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Eagles, Summers have nowhere to go but up in 2017
GSU No. 90
Senior defensive tackle Darrius Sapp at work during spring practice. The 6-foot-2, 310 pounder from Valdosta High School was one of three Georgia Southern players on offense, defense and special teams for the Eagles in 2016.

When it comes to Sun Belt media day, those interested in Georgia Southern never have to dig too far to find a big story.

In 2014, the Eagles were new kids on the scene. In 2015, everyone wanted a piece of the defending conference champions. Last season saw plenty of intrigue as Tyson Summers made his first media day appearance as head coach.

And on Monday, with Summers back in town and the Eagles reeling from a 2016 season that didn’t go according to script, the questions came early and often about how Georgia Southern intends to get back to its winning ways.

Summers says that plenty of growth happened at a personal level in enduring a 5-7 season that led to the jettison of most of the offensive staff over the winter.

Valuable lessons don’t often come without adversity, but Summers is leading in and making changes both with himself and with his team.

“Your first year, you don’t know what to expect,” Summers said. “For me, I have just really tried to pour my heart and my time into individual players and try to build trust and cohesion with our guys.”

Summers immediately left town after fulfilling his media day obligations as Tuesday marks the first day of fall camp for Georgia Southern. Per NCAA rules, teams are allowed to begin practice three weeks before classes begin. Since Georgia Southern begins its fall semester a bit earlier than most, the Eagles will get a head start.

Georgia Southern will be on the same limit of practice hours allowed as other teams, but the wider time range in which to fill those hours allows for a flexible schedule.

“We are bringing our guys out earlier and have breaks built in,” Summers said. “We have three days of practice and a recovery day over a five week preseason as opposed to two straight weeks. We are being smarter with our bodies and our health.”

Of course, the real change Eagle fans want to hear about centers around the offense.

Despite trying to stay true to its option roots last season, the Eagle offense sputtered and rarely looked like the rushing juggernaut that has become its calling card over the last three decades.

In an attempt to right the ship, Bryan Cook joins the staff as new offensive coordinator, along with receivers coach Juston Wood and offensive line coach Bob Bodine. All have extensive backgrounds coaching various versions of option offenses. The hope is that a solid base of knowledge at the coaching level will feed into a team that is talented, but much younger and less experienced than last year’s Eagle squad.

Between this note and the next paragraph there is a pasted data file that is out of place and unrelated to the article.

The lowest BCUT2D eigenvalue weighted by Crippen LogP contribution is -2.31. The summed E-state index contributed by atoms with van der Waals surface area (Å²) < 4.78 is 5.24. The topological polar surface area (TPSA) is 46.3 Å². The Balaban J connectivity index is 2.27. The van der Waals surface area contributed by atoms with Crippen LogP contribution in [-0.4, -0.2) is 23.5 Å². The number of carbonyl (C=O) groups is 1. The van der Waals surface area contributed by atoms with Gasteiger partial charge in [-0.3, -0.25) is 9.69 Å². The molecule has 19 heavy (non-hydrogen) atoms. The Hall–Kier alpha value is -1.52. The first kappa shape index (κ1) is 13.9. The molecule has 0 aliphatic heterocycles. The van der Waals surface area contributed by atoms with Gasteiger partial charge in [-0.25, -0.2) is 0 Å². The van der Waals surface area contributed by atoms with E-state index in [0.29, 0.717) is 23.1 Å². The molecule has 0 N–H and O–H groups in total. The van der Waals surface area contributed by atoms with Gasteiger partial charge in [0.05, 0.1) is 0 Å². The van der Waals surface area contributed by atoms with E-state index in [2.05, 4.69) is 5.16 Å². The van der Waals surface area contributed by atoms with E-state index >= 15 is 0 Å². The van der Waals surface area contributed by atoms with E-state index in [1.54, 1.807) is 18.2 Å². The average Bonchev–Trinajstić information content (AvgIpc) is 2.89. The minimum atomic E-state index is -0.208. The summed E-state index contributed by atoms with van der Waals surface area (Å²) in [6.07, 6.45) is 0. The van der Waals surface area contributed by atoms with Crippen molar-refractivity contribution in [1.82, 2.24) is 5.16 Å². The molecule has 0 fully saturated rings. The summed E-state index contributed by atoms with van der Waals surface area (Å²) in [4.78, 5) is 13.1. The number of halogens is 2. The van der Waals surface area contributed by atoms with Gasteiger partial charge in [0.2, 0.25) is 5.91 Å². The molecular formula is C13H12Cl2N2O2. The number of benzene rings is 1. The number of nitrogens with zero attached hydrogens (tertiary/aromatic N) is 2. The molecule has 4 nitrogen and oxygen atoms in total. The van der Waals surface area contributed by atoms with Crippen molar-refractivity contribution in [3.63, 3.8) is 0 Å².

“I think you’re going to see an offensive line that is playing downhill and attacking similar to most option teams,” Summers said. “I think you’re also going to see some explosive plays. I think the answers (to improving the offense) are built into our scheme and better than what you would have seen last year.”

As much as the critics will look for the Eagles to regain the ability to run the ball, another concern is their ability to stop the run on the other side of things.

A wealth of experience in the front seven moved on after 2016, leaving plenty of empty spots on the depth chart at defensive line and linebacker. A secondary that proved itself with underclassmen last year now figures to be the strength of the Eagle defense, but last season’s reserves — as well as a few would-be starters who were lost to injury — want to do their part up front.

“The offseason has been good for us,” Eagle linebacker Chris DeLaRosa said. “It is good that we are getting Todd Bradley back (after getting hurt last year). We have Logan Hunt and Darrius Sapp and they will be really good up front. Really, those young guys, the linebackers, they really bought in and have a lot of talent. I know they will be stars.”

And, being as it’s Georgia Southern and all, DeLaRosa also had to give his take on the offense.

“The triple option is back. I can promise you that. After going against it every day in the spring, it’s going to be fun to watch.”

Meet the Eagles Aug. 4
The annual Meet the Eagles Fan Fest will be on Aug. 4 at Allen E. Paulson Stadium. Gates open at 5 p.m. and the team will scrimmage from 6-8 p.m. The Fan Fest will begin after the scrimmage is completed and will last approximately 90 minutes. The public is invited and can come on the field at, or when the scrimmage is over. The North Concourse will be the only side open and fans may enter through Gate 12.

The athletics department will have activities on the field, including inflatables for the kids, posters and schedule cards, corn hole, GUS, cheerleaders and autographs and activity stations with all of the fall sport teams. Concessions will be available.

Meet the Eagles Fan Fest is free and open to fans of all ages. Parking is also free. Guests may also pick up their season ticket packets and Eagle Fund membership benefits at Gate 8 starting at 5 pm. For those who haven’t purchased their season tickets, they can do so at the event, as well. The ticket booth will close at the end of the event.

Georgia Southern will take a practice on the road as it heads to Savannah for its third and final scrimmage. The Eagles will head east on I-16 and will practice on the campus of Armstrong State University on Aug. 18 from 6-8 p.m. Following the completion of the scrimmage, the team will hold a fan fest with autographs, inflatables, entertainment and much more.

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